Kolling Research Building, Sydney, St Leonards Design, Royal North Shore Hospital Campus
Kolling Research Building Sydney : Royal North Shore Hospital
Royal North Shore Hospital Campus Development, Sydney, Australia – design by HASSELL
1 May 2009
New Kolling Research Building by HASSELL
Designed by HASSELL, the new $92m Kolling Building for Research & Education is the first project to be completed in the redevelopment of the entire Royal North Shore Hospital Campus.
The building which currently houses 350 researchers, education and animal house activities will eventually accommodate 500 researchers. It is well connected to the new main hospital building, allowing easy flow from the acute care area to the research area for the many staff members engaged in active clinical research.
The new facility relocates medical research scientists, clinicians and educators from over twenty buildings spread across the campus into an integrated, shared facility. The consolidation of research and education activities has created a dynamic environment with a greater capacity for teams to share knowledge as well as resources.
The Royal North Shore Hospital is renowned for its ‘bench to bedside’ research philosophy. This is where staff members are engaged in practical research that can be applied to patient care in areas such as cancer, pain management, diabetes and perinatal medicine.
The Kolling Building for Research & Education, named in recognition of the hospital’s prestigious Kolling Institute of Medical Research, has its own architectural identity and discrete presence on site.
The Kolling Institute of Medical Research (the Kolling), located at Royal North Shore Hospital (RNSH) was founded in 1931. It is one of the longest-established medical research institutes in Australia.
The Kolling was named after a prominent businessman, Charles Kolling, following a generous in memoriam donation from his wife Eva Kolling.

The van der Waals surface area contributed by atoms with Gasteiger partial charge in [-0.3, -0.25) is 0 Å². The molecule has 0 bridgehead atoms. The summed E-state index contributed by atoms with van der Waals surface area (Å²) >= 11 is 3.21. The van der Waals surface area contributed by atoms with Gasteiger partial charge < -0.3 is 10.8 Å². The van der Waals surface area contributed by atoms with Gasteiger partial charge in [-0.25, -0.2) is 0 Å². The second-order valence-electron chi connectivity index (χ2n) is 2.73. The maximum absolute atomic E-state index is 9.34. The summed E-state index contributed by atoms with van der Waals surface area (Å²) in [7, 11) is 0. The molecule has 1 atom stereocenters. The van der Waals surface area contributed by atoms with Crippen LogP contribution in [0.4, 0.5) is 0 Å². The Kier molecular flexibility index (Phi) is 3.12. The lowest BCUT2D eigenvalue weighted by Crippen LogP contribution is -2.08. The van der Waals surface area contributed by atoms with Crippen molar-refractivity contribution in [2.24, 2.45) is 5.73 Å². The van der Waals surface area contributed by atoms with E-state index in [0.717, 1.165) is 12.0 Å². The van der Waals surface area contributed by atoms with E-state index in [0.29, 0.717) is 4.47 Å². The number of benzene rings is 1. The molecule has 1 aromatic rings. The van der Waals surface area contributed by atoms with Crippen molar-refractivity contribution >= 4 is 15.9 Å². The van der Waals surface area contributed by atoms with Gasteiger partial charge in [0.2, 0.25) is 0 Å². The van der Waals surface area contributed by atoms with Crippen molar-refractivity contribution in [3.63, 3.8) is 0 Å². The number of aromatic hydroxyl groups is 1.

The Kolling Institute of Medical Research is the main centre for biomedical research at Royal North Shore Hospital, Sydney, and represents the discipline of Molecular Medicine within the University of Sydney.
For over 80 years researchers at the Kolling Institute have been working on molecular solutions to medical problems by investigating the activity and the interactions of cells.
Their goal is to learn improve human health by tackling a wide range of diseases that affect all ages. Its five major areas of specialty are Cancer, Renal and Cardiovascular Research, Pain Management Research, Bone and Joint Research, and Perinatal Research.
The education space occupies the ground floor to level 3 inclusive. These floors are connected physically and visually via a staircase within a large void at the southern end of the building. Level one contains three lecture theatres of capacity from 200 to 70 seats, together with 12 tutorial rooms.
The research laboratories occupy levels 4 to 10 and consist of a central open plan laboratory flanked to the south by laboratory support spaces, and to the north by office / write up space and meeting rooms. The footprint of each floor is approximately 1550sqm² of which, 760m² consist of PC2 certified labs and lab support space.
The basement houses a large and a small animal house, including a small animal breeding facility. The small animal house and breeding facilities are certified to Physical Containment Level 2 (PC2) and incorporate a 70m² Australian Quarantine and Inspection Service certified quarantine zone.
All small animal holding, procedure and behaviour observation rooms can be fumigated, with power and data provided to allow the operation of vaporised Hydrogen Peroxide fumigation equipment.
A PC2 certified stair at the eastern end of the building facilitates pedestrian interconnection. In addition a portion of level 7 has been constructed and serviced to allow future licensing by the Therapeutic Drugs Administration.
The building is clad in a proprietary terracotta façade system, in three differing shades, which adds colour and texture to the full height of the eastern and western facades, of the building, dramatically ‘book ending’ the twelve storey structure.
Terracotta was chosen specifically because it is reminiscent of the brickwork that the original hospital was built from.
NSW Minister for Health, John Della Bosca MP said “The Kolling Building is a significant milestone in our commitment to rebuild and revitalise the Royal North Shore Hospital site. The building was jointly funded by the University of Sydney, and its completion marks the start of a new era in clinical research and education.”
With the new Kolling Building HASSELL has provided a superior planned and iconic solution to a complex brief; one which has been benchmarked to international experience and trends and was delivered on time and to budget.
Kolling Building images / information from HASSELL, architects
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